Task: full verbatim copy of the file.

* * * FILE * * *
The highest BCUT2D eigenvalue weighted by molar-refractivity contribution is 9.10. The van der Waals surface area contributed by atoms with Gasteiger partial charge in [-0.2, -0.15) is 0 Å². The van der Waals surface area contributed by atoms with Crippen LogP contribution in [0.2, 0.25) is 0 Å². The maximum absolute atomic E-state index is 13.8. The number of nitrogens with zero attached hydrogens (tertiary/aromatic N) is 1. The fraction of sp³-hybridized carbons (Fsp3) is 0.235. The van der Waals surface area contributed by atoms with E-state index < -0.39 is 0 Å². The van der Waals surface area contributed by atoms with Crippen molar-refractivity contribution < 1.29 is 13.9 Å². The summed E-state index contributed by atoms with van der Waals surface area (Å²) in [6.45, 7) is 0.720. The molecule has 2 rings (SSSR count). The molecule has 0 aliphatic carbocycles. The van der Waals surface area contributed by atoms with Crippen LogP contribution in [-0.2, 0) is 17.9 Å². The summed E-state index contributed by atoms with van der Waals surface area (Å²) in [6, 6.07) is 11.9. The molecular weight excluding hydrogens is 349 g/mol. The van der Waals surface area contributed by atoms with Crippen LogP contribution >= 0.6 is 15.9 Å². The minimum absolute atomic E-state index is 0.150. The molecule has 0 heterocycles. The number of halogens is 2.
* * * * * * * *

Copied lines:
The highest BCUT2D eigenvalue weighted by molar-refractivity contribution is 9.10. The van der Waals surface area contributed by atoms with Gasteiger partial charge in [-0.2, -0.15) is 0 Å². The van der Waals surface area contributed by atoms with Crippen LogP contribution in [0.2, 0.25) is 0 Å². The maximum absolute atomic E-state index is 13.8. The number of nitrogens with zero attached hydrogens (tertiary/aromatic N) is 1. The fraction of sp³-hybridized carbons (Fsp3) is 0.235. The van der Waals surface area contributed by atoms with E-state index < -0.39 is 0 Å². The van der Waals surface area contributed by atoms with Crippen molar-refractivity contribution < 1.29 is 13.9 Å². The summed E-state index contributed by atoms with van der Waals surface area (Å²) in [6.45, 7) is 0.720. The molecule has 2 rings (SSSR count). The molecule has 0 aliphatic carbocycles. The van der Waals surface area contributed by atoms with Crippen LogP contribution in [-0.2, 0) is 17.9 Å². The summed E-state index contributed by atoms with van der Waals surface area (Å²) in [6, 6.07) is 11.9. The molecular weight excluding hydrogens is 349 g/mol. The van der Waals surface area contributed by atoms with Crippen LogP contribution >= 0.6 is 15.9 Å². The minimum absolute atomic E-state index is 0.150. The molecule has 0 heterocycles. The number of halogens is 2.